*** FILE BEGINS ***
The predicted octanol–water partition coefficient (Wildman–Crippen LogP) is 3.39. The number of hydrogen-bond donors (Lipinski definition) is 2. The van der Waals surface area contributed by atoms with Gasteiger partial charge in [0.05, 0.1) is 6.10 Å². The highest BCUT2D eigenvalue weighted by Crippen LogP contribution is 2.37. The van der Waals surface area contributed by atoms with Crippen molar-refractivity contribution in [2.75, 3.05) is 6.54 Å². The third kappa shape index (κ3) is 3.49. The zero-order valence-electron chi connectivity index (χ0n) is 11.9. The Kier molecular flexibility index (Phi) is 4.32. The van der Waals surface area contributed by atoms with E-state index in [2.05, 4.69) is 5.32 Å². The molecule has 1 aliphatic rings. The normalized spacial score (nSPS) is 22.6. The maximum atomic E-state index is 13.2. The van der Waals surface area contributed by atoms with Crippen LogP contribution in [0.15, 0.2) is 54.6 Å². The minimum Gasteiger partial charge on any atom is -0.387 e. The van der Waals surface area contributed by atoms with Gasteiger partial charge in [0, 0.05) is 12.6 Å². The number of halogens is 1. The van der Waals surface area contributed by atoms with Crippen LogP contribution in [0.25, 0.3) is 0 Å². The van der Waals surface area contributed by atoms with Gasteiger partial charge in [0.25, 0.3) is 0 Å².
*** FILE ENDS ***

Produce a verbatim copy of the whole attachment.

The predicted octanol–water partition coefficient (Wildman–Crippen LogP) is 3.39. The number of hydrogen-bond donors (Lipinski definition) is 2. The van der Waals surface area contributed by atoms with Gasteiger partial charge in [0.05, 0.1) is 6.10 Å². The highest BCUT2D eigenvalue weighted by Crippen LogP contribution is 2.37. The van der Waals surface area contributed by atoms with Crippen molar-refractivity contribution in [2.75, 3.05) is 6.54 Å². The third kappa shape index (κ3) is 3.49. The zero-order valence-electron chi connectivity index (χ0n) is 11.9. The Kier molecular flexibility index (Phi) is 4.32. The van der Waals surface area contributed by atoms with E-state index in [2.05, 4.69) is 5.32 Å². The molecule has 1 aliphatic rings. The normalized spacial score (nSPS) is 22.6. The maximum atomic E-state index is 13.2. The van der Waals surface area contributed by atoms with Crippen LogP contribution in [0.15, 0.2) is 54.6 Å². The minimum Gasteiger partial charge on any atom is -0.387 e. The van der Waals surface area contributed by atoms with Gasteiger partial charge in [0, 0.05) is 12.6 Å². The number of halogens is 1. The van der Waals surface area contributed by atoms with Crippen LogP contribution in [0.25, 0.3) is 0 Å². The van der Waals surface area contributed by atoms with Gasteiger partial charge in [0.25, 0.3) is 0 Å².